Analysis Of Charlotte Perkins Stetson's The Yellow Wall-Paper

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Charlotte Perkins Stetson’s, The Yellow Wall-Paper, was written and set in the 1890s and is frequently attributed as a feminist short story. Stetson gives an intimate glimpse into the mind of a woman who, because of her experiences and treatment in a patriarchal social system, slowly descends into insanity. This was achieved through the use of Stetson’s personal account along with her feministic views which led to a story embodying symbolism of the hardships that women of this period faced.
Sometimes it can difficult to determine the inspiration behind a story, but in the case of Charlotte Perkins Stetson’s short story, The Yellow Wall-Paper, it was inspired by her own personal experiences. According to Lone Star College, Stetson lived in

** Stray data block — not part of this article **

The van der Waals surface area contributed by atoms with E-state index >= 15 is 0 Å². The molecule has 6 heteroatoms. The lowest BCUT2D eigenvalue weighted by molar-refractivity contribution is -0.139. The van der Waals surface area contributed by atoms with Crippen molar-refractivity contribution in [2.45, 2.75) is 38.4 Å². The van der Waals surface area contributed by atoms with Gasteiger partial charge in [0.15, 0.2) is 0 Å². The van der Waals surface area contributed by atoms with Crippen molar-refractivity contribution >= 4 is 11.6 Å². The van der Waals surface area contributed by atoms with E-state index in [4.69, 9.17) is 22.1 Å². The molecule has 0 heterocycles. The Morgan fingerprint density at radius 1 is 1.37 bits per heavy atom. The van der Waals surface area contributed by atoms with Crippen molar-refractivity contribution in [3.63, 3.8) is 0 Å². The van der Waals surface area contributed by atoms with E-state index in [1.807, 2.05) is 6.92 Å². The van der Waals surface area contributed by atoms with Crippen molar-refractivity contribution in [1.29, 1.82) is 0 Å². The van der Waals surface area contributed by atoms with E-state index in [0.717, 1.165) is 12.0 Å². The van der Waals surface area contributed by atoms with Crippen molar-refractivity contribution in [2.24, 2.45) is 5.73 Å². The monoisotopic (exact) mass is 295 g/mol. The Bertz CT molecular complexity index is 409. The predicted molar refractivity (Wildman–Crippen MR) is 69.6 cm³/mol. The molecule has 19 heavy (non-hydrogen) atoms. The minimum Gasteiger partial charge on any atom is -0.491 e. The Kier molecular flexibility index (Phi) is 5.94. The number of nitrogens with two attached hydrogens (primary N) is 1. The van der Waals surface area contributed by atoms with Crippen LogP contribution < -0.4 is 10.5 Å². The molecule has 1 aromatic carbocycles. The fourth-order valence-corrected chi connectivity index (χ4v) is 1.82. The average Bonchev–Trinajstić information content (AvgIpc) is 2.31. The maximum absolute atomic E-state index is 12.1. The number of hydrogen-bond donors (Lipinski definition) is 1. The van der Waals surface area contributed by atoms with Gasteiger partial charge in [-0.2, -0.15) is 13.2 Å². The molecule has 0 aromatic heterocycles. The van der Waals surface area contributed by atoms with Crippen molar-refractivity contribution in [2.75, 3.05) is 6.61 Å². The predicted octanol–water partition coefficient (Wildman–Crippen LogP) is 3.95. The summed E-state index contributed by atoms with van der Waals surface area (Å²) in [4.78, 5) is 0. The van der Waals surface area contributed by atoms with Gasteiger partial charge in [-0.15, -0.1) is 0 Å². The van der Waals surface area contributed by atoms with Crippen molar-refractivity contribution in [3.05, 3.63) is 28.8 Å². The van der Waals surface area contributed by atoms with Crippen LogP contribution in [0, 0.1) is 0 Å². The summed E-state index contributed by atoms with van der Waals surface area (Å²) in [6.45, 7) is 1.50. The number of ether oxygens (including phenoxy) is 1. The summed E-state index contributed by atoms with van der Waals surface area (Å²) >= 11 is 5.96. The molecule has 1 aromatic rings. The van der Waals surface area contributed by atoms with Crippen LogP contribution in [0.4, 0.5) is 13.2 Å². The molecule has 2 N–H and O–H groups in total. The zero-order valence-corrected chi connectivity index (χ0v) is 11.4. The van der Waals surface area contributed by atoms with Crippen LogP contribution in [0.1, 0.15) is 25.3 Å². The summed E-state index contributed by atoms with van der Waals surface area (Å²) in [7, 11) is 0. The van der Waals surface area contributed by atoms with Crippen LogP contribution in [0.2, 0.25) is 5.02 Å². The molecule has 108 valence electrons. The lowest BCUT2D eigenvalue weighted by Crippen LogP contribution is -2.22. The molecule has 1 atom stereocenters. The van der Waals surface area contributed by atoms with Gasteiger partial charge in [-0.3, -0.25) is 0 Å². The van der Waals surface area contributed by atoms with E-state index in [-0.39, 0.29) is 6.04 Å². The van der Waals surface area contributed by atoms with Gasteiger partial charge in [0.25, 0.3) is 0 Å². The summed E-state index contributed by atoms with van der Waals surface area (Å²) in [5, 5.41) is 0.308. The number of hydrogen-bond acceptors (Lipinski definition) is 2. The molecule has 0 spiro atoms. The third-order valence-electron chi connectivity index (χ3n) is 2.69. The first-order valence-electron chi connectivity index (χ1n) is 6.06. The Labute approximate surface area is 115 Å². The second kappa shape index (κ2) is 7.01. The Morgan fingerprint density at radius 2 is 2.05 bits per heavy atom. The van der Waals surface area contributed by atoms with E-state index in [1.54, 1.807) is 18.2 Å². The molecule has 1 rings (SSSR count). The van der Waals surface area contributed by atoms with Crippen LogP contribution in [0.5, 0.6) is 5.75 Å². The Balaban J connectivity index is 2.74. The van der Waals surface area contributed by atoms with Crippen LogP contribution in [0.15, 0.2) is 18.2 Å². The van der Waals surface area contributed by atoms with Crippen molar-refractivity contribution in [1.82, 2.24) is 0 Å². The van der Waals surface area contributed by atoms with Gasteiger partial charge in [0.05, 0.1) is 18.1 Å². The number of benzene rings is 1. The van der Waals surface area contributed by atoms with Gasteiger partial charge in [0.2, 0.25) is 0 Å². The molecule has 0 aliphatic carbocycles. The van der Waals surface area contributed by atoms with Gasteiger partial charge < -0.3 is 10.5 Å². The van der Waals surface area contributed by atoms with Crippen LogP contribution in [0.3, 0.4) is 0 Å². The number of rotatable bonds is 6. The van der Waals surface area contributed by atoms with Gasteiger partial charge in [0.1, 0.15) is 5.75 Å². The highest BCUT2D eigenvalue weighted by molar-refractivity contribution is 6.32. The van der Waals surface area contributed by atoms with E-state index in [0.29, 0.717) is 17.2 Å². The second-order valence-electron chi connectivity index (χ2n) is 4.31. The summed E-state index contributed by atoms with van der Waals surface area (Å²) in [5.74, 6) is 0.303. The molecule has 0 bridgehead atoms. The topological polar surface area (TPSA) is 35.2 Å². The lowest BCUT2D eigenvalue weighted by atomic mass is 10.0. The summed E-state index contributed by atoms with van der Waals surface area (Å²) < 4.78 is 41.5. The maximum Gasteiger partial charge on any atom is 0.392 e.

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It was difficult for women to achieve freedom of thought because they were being trapped in the mental confinement of their husband of whom they are bound to because they are dependent on them.) From a feminist viewpoint, it is apparent in this story that John is a prime example of a typical man from the late 1800s who has total control over his wife. John treats his wife like his subordinate and makes her miserable to the point to where she believes that it is just a normal part of a woman’s life. She notes that “John laughs at me, of course, but one expects that in marriage.” This mindset the narrator upholds leads her to a point of where she feels so unhappy that the parallelism between the grotesque wallpaper and her feelings in the marriage becomes apparent. As Feminist Studies puts it, “[. . .] the narrator 's main task becomes one of interpretation — of trying to read the wallpaper—and it is precisely this process of interpretation that becomes both maddening and ultimately liberating” (Nadkarni, 219). In the beginning of the story, the yellow wallpaper in the narrator’s bedroom begins as just an annoyance because of its unpleasant appearance, but as the story continues, the narrators continuing discontent beings to show a feeling of being trapped. The trapped feelings begin by the narrator seeing the pattern as “a broken neck with two bulbous eyes” which later turns into a “formless sort of figure, that seems to sulk behind that silly and conspicuous front design.” As the narrator becomes increasingly distant from John, the wallpaper becomes more and more hated, and as she continues to stare deeper into the wallpaper, she is finally able to distinguish what the figure is: a woman. The woman in the wallpaper constantly shakes at “bars” on the pattern and she is always creeping about and trying to climb through and escape, but there
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